Objective: Diet and exercise (D+E) for knee osteoarthritis (OA) is effective and cost-effective. However, cost-effectiveness does not imply affordability; the impact of knee OA-specific D+E programs on insurer budgets is unknown.
Methods: We estimated changes in undiscounted medical expenditures (2016 US dollars) with and without a D+E program. We accounted for both additional program outlays and potential savings from reduced use of other knee OA treatments and from reduced incidence of comorbidities. We adopted the perspective of a representative commercial insurance plan covering 200 000 individuals aged 25 to 64 years and a representative Medicare Advantage plan covering 200 000 Medicare-eligible individuals aged 65 years and older. We used the Osteoarthritis Policy Model, a validated microsimulation model of knee OA, to model D+E efficacy (measured by pain and weight reduction), adherence, and price based on the Intensive Diet and Exercise for Arthritis (IDEA) trial. In sensitivity analyses, we varied time horizon, D+E efficacy, and D+E price.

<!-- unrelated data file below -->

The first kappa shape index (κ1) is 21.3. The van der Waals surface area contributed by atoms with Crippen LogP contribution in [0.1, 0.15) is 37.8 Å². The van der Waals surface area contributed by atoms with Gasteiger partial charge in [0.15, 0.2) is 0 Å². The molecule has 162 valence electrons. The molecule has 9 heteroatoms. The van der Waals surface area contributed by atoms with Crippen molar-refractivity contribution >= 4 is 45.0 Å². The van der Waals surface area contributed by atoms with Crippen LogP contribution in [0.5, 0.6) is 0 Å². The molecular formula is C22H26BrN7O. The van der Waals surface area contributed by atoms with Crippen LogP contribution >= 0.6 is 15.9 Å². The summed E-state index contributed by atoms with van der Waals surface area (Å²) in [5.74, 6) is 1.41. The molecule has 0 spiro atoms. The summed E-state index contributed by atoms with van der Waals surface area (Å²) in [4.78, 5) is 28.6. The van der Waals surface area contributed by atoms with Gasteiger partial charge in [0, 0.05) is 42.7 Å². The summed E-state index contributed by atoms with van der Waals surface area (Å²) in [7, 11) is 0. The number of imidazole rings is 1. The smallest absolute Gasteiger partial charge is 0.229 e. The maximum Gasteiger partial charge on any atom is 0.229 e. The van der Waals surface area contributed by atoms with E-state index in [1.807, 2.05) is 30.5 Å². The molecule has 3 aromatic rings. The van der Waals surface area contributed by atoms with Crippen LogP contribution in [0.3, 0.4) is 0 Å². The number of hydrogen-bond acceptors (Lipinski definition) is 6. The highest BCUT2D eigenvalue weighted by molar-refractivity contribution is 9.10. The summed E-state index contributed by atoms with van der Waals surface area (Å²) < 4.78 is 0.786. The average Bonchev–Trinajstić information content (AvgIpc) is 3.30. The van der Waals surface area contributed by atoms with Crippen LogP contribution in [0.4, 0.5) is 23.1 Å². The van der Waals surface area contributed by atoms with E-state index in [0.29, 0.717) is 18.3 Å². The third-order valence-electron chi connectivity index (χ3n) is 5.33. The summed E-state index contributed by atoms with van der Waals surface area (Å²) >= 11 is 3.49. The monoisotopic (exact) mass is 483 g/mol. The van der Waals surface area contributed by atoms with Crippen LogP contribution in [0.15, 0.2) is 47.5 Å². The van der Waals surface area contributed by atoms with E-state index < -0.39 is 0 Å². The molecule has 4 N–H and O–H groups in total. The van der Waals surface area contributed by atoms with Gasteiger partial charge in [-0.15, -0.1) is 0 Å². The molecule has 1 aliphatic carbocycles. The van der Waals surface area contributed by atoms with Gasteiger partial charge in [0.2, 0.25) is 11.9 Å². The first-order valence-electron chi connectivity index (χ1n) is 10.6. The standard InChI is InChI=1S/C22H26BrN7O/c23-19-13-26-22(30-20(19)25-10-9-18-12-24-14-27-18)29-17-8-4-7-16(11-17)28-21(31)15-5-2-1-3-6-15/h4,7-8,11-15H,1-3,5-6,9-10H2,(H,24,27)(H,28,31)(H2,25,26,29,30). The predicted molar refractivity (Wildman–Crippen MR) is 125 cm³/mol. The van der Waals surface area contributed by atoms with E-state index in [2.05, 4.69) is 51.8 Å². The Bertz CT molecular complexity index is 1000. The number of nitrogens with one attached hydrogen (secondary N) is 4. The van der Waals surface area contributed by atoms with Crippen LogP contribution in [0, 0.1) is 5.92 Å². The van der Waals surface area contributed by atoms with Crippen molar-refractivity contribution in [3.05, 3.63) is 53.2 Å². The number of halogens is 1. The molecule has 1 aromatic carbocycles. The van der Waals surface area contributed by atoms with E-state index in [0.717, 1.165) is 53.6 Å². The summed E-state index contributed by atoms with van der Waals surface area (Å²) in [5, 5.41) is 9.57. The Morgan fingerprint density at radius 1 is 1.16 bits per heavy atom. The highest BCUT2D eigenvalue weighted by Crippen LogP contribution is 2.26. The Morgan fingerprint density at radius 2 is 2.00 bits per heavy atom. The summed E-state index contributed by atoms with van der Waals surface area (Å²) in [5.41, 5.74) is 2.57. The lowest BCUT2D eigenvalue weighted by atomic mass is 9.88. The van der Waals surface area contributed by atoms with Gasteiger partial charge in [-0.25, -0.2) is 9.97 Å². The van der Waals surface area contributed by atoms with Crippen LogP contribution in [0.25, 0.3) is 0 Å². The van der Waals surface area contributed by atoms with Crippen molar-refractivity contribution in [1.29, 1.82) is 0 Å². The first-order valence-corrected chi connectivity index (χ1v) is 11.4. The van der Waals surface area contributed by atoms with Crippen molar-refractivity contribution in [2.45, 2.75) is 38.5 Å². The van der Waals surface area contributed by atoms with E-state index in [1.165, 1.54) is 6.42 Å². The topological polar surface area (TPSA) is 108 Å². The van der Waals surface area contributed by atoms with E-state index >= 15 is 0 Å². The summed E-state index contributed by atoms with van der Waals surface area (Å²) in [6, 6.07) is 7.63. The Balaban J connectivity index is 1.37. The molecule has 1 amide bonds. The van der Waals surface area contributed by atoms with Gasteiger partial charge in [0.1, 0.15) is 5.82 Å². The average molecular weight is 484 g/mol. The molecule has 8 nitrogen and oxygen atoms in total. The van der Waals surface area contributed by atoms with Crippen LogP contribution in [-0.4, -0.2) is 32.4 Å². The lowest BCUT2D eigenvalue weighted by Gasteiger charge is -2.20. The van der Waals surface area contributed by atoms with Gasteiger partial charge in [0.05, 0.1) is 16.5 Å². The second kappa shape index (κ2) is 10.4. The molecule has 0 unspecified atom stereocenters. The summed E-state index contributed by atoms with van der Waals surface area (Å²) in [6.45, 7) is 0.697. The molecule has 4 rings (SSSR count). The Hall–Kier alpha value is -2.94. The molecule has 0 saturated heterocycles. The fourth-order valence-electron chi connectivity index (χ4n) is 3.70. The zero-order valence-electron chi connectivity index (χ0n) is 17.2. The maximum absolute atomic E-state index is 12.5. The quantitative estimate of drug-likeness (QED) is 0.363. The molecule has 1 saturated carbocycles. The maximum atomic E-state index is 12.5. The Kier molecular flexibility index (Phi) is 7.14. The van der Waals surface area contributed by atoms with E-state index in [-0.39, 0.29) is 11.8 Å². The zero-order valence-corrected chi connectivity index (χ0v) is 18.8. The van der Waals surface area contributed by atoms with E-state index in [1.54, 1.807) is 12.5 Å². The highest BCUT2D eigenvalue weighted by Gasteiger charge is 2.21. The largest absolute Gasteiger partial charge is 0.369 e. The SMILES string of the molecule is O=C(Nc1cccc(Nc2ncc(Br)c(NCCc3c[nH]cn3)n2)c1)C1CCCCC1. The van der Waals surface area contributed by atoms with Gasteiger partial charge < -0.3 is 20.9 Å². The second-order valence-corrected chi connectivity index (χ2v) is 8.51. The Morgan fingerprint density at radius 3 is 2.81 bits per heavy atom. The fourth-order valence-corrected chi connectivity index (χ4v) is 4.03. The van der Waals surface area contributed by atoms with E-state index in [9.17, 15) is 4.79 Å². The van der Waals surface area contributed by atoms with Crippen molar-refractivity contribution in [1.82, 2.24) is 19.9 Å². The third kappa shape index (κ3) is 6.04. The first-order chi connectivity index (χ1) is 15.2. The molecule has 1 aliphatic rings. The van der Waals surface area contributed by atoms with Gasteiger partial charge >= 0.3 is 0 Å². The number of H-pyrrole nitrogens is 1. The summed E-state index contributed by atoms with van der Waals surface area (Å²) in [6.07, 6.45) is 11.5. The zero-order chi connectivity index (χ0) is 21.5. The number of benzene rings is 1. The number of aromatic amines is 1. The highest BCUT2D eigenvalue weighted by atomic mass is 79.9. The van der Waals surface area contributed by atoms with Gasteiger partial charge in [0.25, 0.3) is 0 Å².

Results: Over 3 years, the D+E program increased spending by $752 200 ($0.10 per member per month [PMPM]) in the commercial plan and by $6.0 million ($0.84 PMPM) in the Medicare plan. Over 3 years, the D+E program reduced opioid use by 6% and 5% and reduced total knee replacements by 5% and 4% in the commercial and Medicare plans, respectively. Expenses were higher in the Medicare plan because it had more patients with knee OA than the commercial plan.
Conclusion: Although there is no established threshold to define affordability, a D+E program for knee OA would likely produce expenditures comparable with outlays for other health-promotion interventions.
© 2019 Brigham and Women's Hospital. ACR Open Rheumatology published by Wiley Periodicals, Inc. on behalf of American College of Rheumatology.